Without a Dome, Gophers also without a home

Minnesota will have to move at minimum 21 games originally scheduled for the Metrodome to a new location.

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Daily File Photo

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Andrew Baker

The Vikings werenâÄôt the only Minnesota team affected by the roof collapse seen âÄôround the world last month.

The Metrodome also serves as de facto home for the Gophers baseball team âÄî itself no stranger to coping with an inadequate facility âÄî which now finds itself with nowhere to play through at least March while the MetrodomeâÄôs Teflon cover is fixed.

With the timetable uncertain for completion of repairs to the roof âÄî which caved in after a blizzard dumped 17 inches of snow on the Twin Cities last month âÄî the Gophers announced Dec. 29 that they would change the location of 21 games in February and March previously scheduled to be played at the Metrodome.

âÄúWith 32 games at the Metrodome, the well-being of the facility obviously has a big impact on our program,âÄù Minnesota head coach John Anderson said in a release. âÄúAt this point, we are working with the opposing teams that are affected to make alternate arrangements. With the recent developments in this situation, we do not have any definitive answers regarding those plans.âÄù

The team announced Monday that the Dairy Queen Classic, which accounts for six of the 21 games in question, has been officially moved to Tucson, Ariz. For that tournament, the Gophers will now âÄúhostâÄù South Alabama, Washington State and Oklahoma State on March 4, 5 and 6, respectively.

Although the University has so far officially announced only the change to the Dairy Queen Classic, ESPN 1500 reported Monday via an anonymous Gophers spokesman that âÄúthe annual alumni game and four games vs. Washington State, Hamline and North Dakota State (2) were canceled,âÄù and that the GophersâÄô three-game series with Cal Poly scheduled for March 15-27 has been moved to San Luis Obispo, Calif.

Gophers spokesman Garry Bowman said he was not aware of any cancellations.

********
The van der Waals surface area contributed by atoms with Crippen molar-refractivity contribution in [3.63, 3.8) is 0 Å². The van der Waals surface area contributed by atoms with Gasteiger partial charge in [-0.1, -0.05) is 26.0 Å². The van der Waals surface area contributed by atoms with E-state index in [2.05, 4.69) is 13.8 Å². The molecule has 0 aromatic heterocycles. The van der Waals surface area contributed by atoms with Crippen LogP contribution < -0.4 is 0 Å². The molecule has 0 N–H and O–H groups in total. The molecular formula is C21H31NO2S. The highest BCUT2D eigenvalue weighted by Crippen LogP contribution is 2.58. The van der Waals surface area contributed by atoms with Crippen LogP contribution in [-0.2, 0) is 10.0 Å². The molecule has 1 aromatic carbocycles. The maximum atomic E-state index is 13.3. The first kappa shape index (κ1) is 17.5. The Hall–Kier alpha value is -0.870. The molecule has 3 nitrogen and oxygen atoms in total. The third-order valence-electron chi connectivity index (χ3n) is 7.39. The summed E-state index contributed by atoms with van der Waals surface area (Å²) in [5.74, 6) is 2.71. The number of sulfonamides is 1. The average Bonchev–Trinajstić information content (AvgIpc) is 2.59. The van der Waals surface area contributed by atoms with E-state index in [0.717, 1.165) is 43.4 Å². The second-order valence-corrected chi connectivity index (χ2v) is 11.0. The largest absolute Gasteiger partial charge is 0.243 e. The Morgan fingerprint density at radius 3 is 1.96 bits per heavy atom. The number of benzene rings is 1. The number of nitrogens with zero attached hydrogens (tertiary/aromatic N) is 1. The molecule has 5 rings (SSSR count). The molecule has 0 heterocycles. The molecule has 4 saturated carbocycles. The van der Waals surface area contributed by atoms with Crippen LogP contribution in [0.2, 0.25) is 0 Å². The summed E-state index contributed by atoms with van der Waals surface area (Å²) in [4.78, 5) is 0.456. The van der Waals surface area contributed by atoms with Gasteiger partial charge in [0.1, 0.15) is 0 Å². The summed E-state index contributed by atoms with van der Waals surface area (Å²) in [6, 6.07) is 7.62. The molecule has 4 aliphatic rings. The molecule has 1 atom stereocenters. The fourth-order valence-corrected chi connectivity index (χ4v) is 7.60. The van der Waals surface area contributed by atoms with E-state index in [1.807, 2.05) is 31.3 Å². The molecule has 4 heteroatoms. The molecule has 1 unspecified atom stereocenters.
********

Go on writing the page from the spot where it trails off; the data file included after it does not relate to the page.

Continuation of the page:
He did confirm however, that the team has addressed the possibility of moving some home games to Target Field.

âÄúI think what we know right now on Target Field is that the scheduling works well for both the Twins and the Gophers because when weâÄôre home, theyâÄôre away, but nothing has been finalized on that yet,âÄù Bowman said.

Minnesota plays home games at the Metrodome for obvious weather-related reasons during the colder months, but also because infrastructure and fan access at the UniversityâÄôs Siebert Field is widely considered to be outdated and subpar.

This has led to a push for a new stadium on campus, embodied by the Siebert Field Legacy Campaign.

Chaired by former Gopher and National Baseball Hall-Of-Famer Paul Molitor, the group aims to raise $7.5 million to break ground on a new, state-of-the-art baseball facility at the current Siebert Field site.

The baseball teamâÄôs present homelessness will presumably only help the cause.

The group has so far raised about $4 million, and will host a banquet at TCF Bank Stadium on Feb. 4, featuring keynote speakers Molitor and Dave Winfield, to try to raise more cash.

Longtime booster Bob McNamara, an active member of the campaign, said Anderson will update the group on his plans for the season at the groupâÄôs next meeting Friday. McNamara said that if anyone can take on the dual challenge of preparing to play while also figuring out whereto play, itâÄôs Anderson and the Gophers.

âÄúHe knows what has to be done and he can do it,âÄù McNamara said, later adding, âÄúOver the years when you think about these kids only having one losing season in [46 years], the mentality has got to be tough. I mean, they are tough kids. TheyâÄôre determined and I think this year theyâÄôre just going to be even more so.âÄù